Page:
At the ongoing "Living With a Star" workshop in Boulder, Colo., evidence that certain types of proton emissions from the Sun can do lasting damage to the ozone layer. According to today's SpaceWeather.com:
Scientists attending the Living With a Star workshop in Boulder, Colorado, learned yesterday that solar storms can have long-lasting effects on Earth's ozone layer. Charles Jackman of the Goddard Space Flight Center reported that solar protons hitting Earth in July 2000 altered the chemistry of the upper atmosphere, resulting in "huge enhancements (>100%) in middle stratospheric NOx."The LINK is to the details of a paper presented by a group that studied the results of proton emissions in 2000, and the after effects on the atmosphere a year later. It's kind of technical, but you should be able to get the gist of it.To paraphrase: The Sun, can't live without it, can't live with it.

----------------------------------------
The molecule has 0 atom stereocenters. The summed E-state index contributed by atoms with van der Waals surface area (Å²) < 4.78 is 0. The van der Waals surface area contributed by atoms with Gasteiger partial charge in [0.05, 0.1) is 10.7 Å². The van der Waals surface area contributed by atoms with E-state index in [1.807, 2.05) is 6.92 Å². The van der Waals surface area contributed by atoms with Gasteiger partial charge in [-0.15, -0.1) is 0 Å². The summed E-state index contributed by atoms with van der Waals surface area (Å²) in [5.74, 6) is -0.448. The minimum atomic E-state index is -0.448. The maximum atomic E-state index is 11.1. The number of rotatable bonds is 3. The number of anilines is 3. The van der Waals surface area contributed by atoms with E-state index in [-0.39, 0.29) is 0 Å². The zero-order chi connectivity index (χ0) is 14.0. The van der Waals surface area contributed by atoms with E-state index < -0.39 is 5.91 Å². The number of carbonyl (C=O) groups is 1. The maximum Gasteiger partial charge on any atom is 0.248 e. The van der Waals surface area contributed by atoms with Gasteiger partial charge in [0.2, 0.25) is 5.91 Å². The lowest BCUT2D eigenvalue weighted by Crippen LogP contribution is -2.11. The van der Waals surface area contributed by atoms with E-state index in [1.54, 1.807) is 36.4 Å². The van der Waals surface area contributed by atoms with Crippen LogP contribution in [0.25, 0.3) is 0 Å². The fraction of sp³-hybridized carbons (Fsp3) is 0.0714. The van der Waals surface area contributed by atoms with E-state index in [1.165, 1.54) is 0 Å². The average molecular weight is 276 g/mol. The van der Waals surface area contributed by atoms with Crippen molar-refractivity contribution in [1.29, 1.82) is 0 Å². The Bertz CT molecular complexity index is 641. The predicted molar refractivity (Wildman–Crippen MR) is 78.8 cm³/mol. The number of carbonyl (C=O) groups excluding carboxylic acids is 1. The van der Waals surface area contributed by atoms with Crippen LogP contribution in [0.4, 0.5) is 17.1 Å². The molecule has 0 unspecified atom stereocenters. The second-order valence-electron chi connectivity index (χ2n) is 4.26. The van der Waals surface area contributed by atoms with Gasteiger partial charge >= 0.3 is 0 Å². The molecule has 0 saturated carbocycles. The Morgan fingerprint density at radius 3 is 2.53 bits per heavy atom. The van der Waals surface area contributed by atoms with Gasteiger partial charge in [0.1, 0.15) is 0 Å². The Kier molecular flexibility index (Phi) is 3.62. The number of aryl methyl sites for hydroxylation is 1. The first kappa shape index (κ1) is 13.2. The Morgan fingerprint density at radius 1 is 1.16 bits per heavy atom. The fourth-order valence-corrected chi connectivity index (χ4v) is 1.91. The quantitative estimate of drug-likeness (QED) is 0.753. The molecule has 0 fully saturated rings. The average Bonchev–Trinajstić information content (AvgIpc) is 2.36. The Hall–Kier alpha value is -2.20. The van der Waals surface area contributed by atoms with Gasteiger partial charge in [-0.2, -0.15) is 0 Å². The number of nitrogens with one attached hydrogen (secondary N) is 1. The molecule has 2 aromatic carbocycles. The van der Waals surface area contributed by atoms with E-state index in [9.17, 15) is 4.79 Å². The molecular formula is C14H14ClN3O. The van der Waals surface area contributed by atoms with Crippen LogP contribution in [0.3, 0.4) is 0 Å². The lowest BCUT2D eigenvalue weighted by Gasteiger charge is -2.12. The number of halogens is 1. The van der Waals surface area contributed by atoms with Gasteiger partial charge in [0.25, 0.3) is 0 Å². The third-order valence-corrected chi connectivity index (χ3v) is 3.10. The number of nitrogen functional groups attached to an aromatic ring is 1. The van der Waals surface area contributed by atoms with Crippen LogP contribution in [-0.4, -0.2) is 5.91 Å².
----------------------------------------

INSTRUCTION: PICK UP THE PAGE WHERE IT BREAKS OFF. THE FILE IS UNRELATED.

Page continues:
NOx (pronounced "knocks") are nitrogen oxides such as NO or NO2. The presence of NOx can either boost or destroy ozone, depending on altitude, temperature and other variables. Jackman and colleagues analyzed what happened in July 2000 when powerful solar storms produced a surge of NOx. In the Southern Hemisphere, they found, ozone was both boosted (yellow in the diagram above) and destroyed (blue). Researchers have long known that solar storms affect ozone. The surprise here is timescale: Ozone abundances were affected for nearly a year after the July 2000 storms. The ozone layer eventually returned to normal, but not until many months after solar actvitiy subsided.